Somethine else I like about this game is the sense of freedom to be able to jump up mountains and really go where ever you want and being able to neatly fit through small gaps to get past the sort of thing that is always always blocked/clipped in many other games forcing you to work another way around. For example there are many ruins and places with twisted metal and broken concrete creating lots of small places to get through and this rarely posed any problems.
So onto weaknesses.
I read a few bits on occasion in the main HZD thread, and some of it rings true. A weaker element to the game are definitely the fights with the humans by far. They all felt boring and were always much easier in comparison to taking down the robots which often had more strategy to think about. The map can get full of icons and feel like an Assassin's Creed game. You get access to several maps very early on which give you the locations of all the main collectables, and they just take over the map instantly. I know you can remove this, but it also gives me that sense of a chore, knowing I'm inevitably going to end up having to go everywhere to get them all which I did. I'd rather they were either not given out at all, or split up into a series of smaller maps drip feeding the locations so as to not overwhelm the player. In fact I wish games didn't show you things in general in advance, like the outline of the whole map, or the total number of item x's you need before you finish the game, or the ability to read every single upgrade right from the word go. It's something I've grown to dislike over the years and it affects the mystery of progression and can give a good indication of how far you are in the game which can be a bad thing. Not a major thing but just more a personal preference thing.
I felt that there could have been a bit more going on in place on the map rather than samey settlements with people asking for things, particularly off the beaten track as far as side quests go. There was a person who needed help on the side of a road very early in the game, but this sort of thing didn't happen later on. It was a more predictable collection of people all together in a settlement who'd ask you. Fallout was great for doing this right. Like finding a house and ending up in a random encounter with a family who you get talking to who then end up being cannibals, who their neighbour is scared shitless of. They could have done more with the bandits to add story elements to them I think too.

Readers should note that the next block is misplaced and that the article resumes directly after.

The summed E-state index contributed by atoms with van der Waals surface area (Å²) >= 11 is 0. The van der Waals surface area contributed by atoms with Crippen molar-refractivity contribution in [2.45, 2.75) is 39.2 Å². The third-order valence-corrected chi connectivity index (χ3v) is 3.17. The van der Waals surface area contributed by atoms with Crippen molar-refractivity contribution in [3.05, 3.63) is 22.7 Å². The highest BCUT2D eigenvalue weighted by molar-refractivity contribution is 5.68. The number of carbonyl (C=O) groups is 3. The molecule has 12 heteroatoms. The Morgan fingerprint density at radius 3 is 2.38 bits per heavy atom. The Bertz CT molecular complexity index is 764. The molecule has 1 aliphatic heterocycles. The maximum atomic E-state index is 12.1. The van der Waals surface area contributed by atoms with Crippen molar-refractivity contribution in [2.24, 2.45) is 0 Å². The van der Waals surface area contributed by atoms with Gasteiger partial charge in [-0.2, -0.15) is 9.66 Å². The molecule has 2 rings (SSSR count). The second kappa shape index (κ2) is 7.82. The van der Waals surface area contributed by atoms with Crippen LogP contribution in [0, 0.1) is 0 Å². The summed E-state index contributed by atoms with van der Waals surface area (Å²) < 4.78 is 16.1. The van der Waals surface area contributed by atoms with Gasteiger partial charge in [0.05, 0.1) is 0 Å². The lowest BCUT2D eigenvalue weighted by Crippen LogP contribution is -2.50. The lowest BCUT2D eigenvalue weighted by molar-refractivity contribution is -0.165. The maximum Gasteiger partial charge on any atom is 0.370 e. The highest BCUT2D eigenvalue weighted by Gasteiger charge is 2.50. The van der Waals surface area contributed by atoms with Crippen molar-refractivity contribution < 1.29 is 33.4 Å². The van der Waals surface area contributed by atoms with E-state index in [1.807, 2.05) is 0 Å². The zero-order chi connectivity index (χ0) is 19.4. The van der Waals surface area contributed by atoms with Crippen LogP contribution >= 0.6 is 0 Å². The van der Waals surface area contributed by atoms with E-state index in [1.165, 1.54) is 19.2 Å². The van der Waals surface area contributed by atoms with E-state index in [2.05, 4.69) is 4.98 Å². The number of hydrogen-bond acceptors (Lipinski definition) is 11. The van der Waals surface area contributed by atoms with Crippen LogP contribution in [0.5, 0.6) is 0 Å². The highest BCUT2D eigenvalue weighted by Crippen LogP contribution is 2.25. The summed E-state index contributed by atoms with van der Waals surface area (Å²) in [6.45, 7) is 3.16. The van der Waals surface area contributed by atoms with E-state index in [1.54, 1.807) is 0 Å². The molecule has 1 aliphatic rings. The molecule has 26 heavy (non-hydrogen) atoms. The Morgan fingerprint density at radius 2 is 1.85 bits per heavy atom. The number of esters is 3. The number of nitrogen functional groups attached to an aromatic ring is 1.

I often found it difficult to scroll through my items to get to the health potions fast enough due to too many things to cycle through while in a panic. I initially didn't like this, but came to the conclusion that this is a toss up between keeping your eye on the ball and being prepared in a way like the Souls games do when having to change the weapons and stances or whatever you do (it's been years since I played) while fighting a boss.
Another thing is that later on it felt like there were way too many digital readers and audio logs to go through all around the same time. Difficult one as it tries to give you a lot of the added weight of the story of Zero Dawn and the people of the past, however it just slows everything down almost too much if you want to see it all. There's just so much of it. But then it's also the reason I got really invested in the story too so that's a difficult one.
Anyway, I'm going to conclude here as it's quite a long write up, but considering it's a longer game and a fantastic one at that, and that I'm stuck inside with little to do, it was worth it. HZD took me about 95 hours to get through and I played it on hard which can be tough early on until you get to grips with the best strategies to use and level up more. These types of games I generally prefer though when the threats are greater since playing FO4 on Survival.
9/10 for me.
[Edit] - To add to this quickly, I have the complete version which comes with Frozen Wilds as part of it but decided to completely ignore this space and come back to it at a later time to avoid over staying its welcome. The main section of the game is long enough if (like me) you do all side quests and collectibles. I do have those training grounds yet to finish though, and as I'm not far off the platinum if I get a blazing sun in every challenge, I might try and pull it off.